Stocks Higher as Economic Data Outweighs Political Uncertainty
Spread betting markets pushed higher one again after getting a slow start to the week. Most of the attention of traders was focused squarely on the results for the February Non Farm payrolls report, which were widely expected to show relative weakness when compared to historical averages. These expectations were partially supported on Wednesday as the preliminary ADP employment report indicated weakness in private sector hiring. The ADP number is generally used as a precursor for the for the government figures that are released two days later, so when the ADP numbers come in lower than expectations we see increased assumptions that the same will be true for the Non Farm Payrolls, as well.
This led to some early-week positioning for a number lower than the initial projections of 155,000 new jobs for the month. In stocks, this meant establishing smaller sell positions near the recent highs. So when the final results showed a positive surprise (+175,000), these traders were forced to cover their positions. The increase in price volatility sent equity markets valuations to new record highs, and this is where the S&P 500 closed the week of trading.
Looking ahead, it will be important for traders to assess how exactly these numbers will inform monetary policy settings at the US Federal Reserve. The headline NFP figure was a positive surprise, but we did also see an uptick in the unemployment rate to 6.7%. Rising stock markets show that spread betting traders are willing to accept risk, however, so these are trends that are likely to continue for at least most of next week.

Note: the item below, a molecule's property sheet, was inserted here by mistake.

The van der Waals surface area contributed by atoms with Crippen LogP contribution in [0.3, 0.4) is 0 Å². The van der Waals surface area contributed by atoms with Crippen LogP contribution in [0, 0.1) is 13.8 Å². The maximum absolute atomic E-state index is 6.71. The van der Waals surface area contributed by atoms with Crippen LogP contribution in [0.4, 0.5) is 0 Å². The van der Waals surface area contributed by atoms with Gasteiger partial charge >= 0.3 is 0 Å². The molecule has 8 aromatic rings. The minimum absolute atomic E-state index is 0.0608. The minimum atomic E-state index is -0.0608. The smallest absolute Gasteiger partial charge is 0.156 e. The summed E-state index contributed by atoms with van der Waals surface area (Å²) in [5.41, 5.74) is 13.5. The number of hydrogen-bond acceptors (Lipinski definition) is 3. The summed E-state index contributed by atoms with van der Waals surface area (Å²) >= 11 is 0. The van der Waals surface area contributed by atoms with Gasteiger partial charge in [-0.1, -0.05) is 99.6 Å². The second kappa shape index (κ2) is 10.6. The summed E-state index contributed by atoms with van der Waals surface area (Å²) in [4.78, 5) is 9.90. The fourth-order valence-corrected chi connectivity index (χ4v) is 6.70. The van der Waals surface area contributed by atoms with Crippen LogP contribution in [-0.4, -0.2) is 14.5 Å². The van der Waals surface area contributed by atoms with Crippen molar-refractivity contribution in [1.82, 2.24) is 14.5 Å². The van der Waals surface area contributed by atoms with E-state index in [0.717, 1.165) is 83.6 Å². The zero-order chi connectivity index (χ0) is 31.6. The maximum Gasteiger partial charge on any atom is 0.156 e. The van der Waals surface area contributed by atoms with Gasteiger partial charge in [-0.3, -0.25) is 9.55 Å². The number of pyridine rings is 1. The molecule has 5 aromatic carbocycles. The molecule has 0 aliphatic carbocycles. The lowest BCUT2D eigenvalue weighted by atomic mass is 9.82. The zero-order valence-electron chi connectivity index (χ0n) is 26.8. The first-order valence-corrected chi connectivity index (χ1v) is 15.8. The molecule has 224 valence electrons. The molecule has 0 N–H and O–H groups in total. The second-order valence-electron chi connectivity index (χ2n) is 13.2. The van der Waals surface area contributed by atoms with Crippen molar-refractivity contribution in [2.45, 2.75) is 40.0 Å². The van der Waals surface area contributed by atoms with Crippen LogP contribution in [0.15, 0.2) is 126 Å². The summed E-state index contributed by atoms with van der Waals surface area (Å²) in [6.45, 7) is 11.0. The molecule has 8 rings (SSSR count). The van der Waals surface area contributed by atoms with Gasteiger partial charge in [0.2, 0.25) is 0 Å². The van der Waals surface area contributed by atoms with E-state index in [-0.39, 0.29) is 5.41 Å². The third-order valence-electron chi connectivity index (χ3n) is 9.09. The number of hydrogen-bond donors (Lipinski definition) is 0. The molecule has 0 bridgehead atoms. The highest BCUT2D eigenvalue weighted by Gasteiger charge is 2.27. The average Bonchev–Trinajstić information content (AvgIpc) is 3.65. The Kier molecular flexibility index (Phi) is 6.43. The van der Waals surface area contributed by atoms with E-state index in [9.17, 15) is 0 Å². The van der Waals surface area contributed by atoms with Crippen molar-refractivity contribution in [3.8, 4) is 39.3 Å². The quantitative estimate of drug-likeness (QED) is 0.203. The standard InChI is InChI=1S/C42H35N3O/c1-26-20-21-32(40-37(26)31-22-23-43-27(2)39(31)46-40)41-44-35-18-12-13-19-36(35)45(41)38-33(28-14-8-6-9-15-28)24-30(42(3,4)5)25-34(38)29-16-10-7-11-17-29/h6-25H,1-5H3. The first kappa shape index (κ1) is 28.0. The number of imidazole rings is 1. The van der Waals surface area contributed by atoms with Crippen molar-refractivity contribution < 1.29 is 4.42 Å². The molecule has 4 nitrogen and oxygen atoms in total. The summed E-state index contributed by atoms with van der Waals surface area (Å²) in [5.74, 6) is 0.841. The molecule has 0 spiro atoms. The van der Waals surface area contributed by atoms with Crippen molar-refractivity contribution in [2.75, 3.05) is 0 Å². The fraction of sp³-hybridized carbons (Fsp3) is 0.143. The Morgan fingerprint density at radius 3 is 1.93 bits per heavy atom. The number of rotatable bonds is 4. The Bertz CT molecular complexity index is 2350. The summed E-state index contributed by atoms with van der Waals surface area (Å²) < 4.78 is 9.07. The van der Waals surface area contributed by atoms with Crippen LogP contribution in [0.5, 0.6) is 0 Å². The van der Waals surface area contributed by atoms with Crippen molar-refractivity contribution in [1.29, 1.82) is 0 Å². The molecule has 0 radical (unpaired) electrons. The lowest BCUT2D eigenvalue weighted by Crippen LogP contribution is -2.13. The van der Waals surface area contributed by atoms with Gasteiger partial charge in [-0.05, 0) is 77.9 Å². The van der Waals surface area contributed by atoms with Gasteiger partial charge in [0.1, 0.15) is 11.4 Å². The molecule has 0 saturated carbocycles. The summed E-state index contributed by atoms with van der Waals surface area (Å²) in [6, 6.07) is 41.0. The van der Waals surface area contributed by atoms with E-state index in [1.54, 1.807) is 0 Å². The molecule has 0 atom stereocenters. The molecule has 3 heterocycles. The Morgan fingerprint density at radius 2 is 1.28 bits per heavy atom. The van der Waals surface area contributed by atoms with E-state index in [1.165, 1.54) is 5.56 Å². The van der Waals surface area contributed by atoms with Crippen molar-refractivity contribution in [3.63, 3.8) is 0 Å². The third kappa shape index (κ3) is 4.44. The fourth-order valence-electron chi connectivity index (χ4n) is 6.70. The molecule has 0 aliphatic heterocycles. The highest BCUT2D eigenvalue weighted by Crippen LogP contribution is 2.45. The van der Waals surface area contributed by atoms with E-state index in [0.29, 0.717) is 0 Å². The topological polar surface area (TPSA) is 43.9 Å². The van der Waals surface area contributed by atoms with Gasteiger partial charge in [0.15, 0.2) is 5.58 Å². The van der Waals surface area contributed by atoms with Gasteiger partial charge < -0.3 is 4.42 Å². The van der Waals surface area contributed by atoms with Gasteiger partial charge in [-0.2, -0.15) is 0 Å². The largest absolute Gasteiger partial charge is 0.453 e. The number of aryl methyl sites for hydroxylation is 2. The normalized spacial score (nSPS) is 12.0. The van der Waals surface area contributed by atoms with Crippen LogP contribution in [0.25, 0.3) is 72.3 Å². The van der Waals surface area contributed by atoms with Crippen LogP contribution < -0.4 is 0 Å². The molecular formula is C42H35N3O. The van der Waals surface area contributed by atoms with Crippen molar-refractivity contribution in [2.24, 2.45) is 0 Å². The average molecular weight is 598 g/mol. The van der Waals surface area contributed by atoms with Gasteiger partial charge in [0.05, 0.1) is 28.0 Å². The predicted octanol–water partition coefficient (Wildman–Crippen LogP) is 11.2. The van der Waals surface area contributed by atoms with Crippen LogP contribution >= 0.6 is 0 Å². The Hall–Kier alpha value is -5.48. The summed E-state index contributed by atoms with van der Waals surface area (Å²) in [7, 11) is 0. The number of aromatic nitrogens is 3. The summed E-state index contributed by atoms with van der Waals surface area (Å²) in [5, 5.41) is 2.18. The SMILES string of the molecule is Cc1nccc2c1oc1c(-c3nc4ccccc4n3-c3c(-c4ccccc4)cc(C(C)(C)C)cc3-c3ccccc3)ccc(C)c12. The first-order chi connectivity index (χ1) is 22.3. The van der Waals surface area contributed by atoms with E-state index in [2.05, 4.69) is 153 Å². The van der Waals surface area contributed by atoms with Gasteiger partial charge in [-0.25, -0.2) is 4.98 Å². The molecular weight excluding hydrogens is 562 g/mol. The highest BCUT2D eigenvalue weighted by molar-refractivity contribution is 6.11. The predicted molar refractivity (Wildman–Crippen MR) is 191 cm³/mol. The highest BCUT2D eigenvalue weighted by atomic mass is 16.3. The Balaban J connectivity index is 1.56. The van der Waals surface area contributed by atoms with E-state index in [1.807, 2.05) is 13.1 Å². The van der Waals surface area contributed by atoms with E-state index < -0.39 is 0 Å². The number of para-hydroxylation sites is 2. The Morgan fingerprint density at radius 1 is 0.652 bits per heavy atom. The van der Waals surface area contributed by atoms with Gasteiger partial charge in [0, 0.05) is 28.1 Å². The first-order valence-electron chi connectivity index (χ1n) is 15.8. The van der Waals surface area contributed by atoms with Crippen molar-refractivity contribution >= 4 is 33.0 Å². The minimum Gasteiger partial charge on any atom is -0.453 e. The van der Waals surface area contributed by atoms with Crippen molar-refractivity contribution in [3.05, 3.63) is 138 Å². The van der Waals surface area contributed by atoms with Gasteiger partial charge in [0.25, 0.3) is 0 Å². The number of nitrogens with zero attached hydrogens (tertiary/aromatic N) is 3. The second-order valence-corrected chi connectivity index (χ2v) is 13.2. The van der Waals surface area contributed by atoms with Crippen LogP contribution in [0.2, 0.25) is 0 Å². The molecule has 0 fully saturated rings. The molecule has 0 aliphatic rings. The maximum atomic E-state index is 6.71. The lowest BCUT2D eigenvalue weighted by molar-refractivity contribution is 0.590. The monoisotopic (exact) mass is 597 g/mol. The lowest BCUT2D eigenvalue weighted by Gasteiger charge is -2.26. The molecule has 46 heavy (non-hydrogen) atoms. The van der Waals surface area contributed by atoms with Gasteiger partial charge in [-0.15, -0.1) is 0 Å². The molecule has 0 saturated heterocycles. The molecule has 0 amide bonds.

The S&P 500 is moving through all known resistance levels, and this makes it difficult to plor clear upside targets. As such, most of the attention is likely to rest on psychological barriers and the next level on the topside can be found at 1900. The best strategy at this stage is to look for entries to buy on dips. First support comes in at 1840, which was the main resistance level from last month. Buy positions can be taken here but a downside break there would turn the bias sideways.
The FTSE 100 is showing a slight retracement period after breaking highly important resistance in the 6850 region. Overall bias is still bullish, as we would need to see some breaks of major support before we can realistically expect to see further downside. First support comes in at 6700, shorter term buy positions can be taken in this area.
The DAX is in the midst of a bigger downside move than its counterparts, with prices now trading near 9350. But we are still trading at extremely elevated levels relative to long term averages and the overall bias does not turn bearish unless we see a weekly close below 9130.
About Richard Cox
University Teacher in International Trade and Finance. Specialty in technical/fundamental analysis of the commodities and currencies markets.